The world of Burning Sugar – the intimately powerful debut from Vancouver poet and activist Cicely Belle Blain – is, above all else, dynamic, always moving, tracing arcs and trajectories, modes of learning and loving. Through verse and epistolary writing, Blain explores the multiplicity of Black people and Black lives – pain, joy, hope, fear, longing, and sacrifice – from concentric perspectives: global, local, and personal.
The poems visit familiar spaces through travel, the speakers reminiscing, actively connecting, and challenging the worlds around them: “I found Black people between groves of wheat … some of us are still / on ships.” Location reveals history and these poems tell us Black people exist everywhere. The displacement and replanting at the heart of slavery persist as the poems move forward in time but Black people grow and blossom in new soils. There is both longing and contentment in diaspora, which Blain writes about in careful ways. Families, biological or chosen, may be spread across the world, with markedly different realities; Blain employs exploration and dialogue in an attempt to show how they may be commensurable.
Positive memories are constantly and simultaneously marred by reminders of oppression – a police appreciation day, a whipping post, or the pinpricks of neocolonialism – ensuring that, for some, violence continues to be remembered, while others insist on its erasure. The shadow and legacy of colonialism and its impact on Black people is a solid through line in Burning Sugar, a thematic handprint: “even the air we breathe has been colonized.”
While all this is going on, the poems showcase a personal and intimate navigation of the love friendship brings. Poems reveal an understanding of Toronto’s queer narratives, unique relationships the poet maintains with several towns and cities, and many external figures Blain calls out to in adoration, supplication, summary, or slight. Blain tracks a personal history of family, exploring a continued pattern of interpersonal harms, the ways environments and loved ones change as we age and learn, and the ways our unapologetic selves rise to the surface and spread out in love and grief.
Blain also dedicates space to engagement with Black art and artists through exhibitions of history and time that often echo the present, especially with regard to the intersecting paths of art and activism. “The stories of Black pain carve irreversible lines … There is love, too, though … occasionally hope, and always resilience.” Art provides a lens through which to connect with Black lives outside of oneself, while the speaker also recognizes the privilege inherent in being able to engage with art in the first place. Alongside poems about the fraught Black experience of artistic engagement – galleries filled with white people – letters addressed to artists express yearning, curiosity, and reflection.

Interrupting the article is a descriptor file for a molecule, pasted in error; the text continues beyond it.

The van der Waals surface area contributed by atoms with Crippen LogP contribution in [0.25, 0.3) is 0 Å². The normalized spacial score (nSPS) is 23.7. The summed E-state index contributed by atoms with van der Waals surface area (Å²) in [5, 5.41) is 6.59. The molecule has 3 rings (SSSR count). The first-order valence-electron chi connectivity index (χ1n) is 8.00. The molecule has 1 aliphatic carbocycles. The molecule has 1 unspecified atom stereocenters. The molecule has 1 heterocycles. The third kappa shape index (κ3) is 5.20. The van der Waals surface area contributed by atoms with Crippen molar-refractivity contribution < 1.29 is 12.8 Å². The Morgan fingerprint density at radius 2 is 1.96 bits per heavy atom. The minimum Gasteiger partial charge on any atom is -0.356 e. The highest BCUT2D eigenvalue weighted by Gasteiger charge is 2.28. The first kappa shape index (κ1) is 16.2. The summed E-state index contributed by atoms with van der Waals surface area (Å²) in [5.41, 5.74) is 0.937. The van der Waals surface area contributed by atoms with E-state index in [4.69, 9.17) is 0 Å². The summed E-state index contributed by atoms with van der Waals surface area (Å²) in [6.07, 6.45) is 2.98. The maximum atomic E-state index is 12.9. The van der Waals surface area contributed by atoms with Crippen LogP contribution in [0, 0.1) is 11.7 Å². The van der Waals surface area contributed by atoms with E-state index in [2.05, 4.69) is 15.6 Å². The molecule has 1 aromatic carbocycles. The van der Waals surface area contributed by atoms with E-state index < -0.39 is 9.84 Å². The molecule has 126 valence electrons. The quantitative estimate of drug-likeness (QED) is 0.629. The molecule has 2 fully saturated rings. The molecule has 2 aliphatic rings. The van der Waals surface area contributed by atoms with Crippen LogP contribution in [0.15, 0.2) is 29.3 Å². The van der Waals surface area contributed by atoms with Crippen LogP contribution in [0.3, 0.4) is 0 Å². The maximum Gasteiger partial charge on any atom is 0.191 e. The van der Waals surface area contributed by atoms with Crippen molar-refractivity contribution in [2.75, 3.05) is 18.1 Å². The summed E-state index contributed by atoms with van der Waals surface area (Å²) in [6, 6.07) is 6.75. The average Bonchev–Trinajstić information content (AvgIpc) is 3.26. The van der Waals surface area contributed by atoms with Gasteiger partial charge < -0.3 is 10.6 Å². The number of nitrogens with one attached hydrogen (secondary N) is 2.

Throughout the collection, Blain crafts and moulds clear and patient learning into their verse, alongside more searing and powerful analysis. Burning Sugar is a testament to tenderness, Blackness, and joy.
In former Halifax poet laureate Afua Cooper’s latest book, Black Matters, poems are paired alongside photography by Wilfried Raussert, creating a vibrant and complex dialogue between artists. At times, the ekphrastic collaboration works both ways, with poems commenting on images and vice versa.
Through rhythmic and appealing verse, Cooper ties the past to the present, reflecting deeply on the meanings and motifs of Raussert’s visual works in ways that are simultaneously realistic and imaginative. From a photograph of a Black man holding his child, Cooper summons John Ware, a Black Albertan cowboy. With a storyteller’s proficiency, she details Ware’s life and speculates on his family’s history and origins in ancient African kingdoms. In a separate poem, Jupiter Wise, a Prince Edward Island slave, makes an appearance. Cooper reimagines Jupiter not only as a runaway but also as a djinn – Black skin with a white mask. Canada’s colonial history of slavery is not forgotten in Black Matters.
Cooper’s words also highlight the joy of contemporary Black lives and narratives. A love letter to Cooper’s daughter appears alongside a photo depicting a mural of Nina Simone. The changing landscape of motherhood is truthfully crafted, including the longing to reunite as the miles between parent and child stretch: “We held hands across centuries / and trekked across continents.” Cooper’s lines are dipped in craft that both grounds them in space and time and lifts them into hope and beauty. Photographs of Black dancers evoke a similar dynamism in the poetry: “you dance with the wind … your body start rippling like a snake … you come to life again.” An undeniable positivity in Cooper’s writing is married to a timeless question: “What Do You Do with the Hurt?” Here and elsewhere, Cooper interrogates the ways Black peoples live alongside never-ending harm: “Do you drag it around like a bag and pan / or lead it around like a weeping child?”
Black Matters celebrates the power of Black art. Both Cooper’s collection and Burning Sugar cherish, centre, and empower the variety and vitality of Black lives.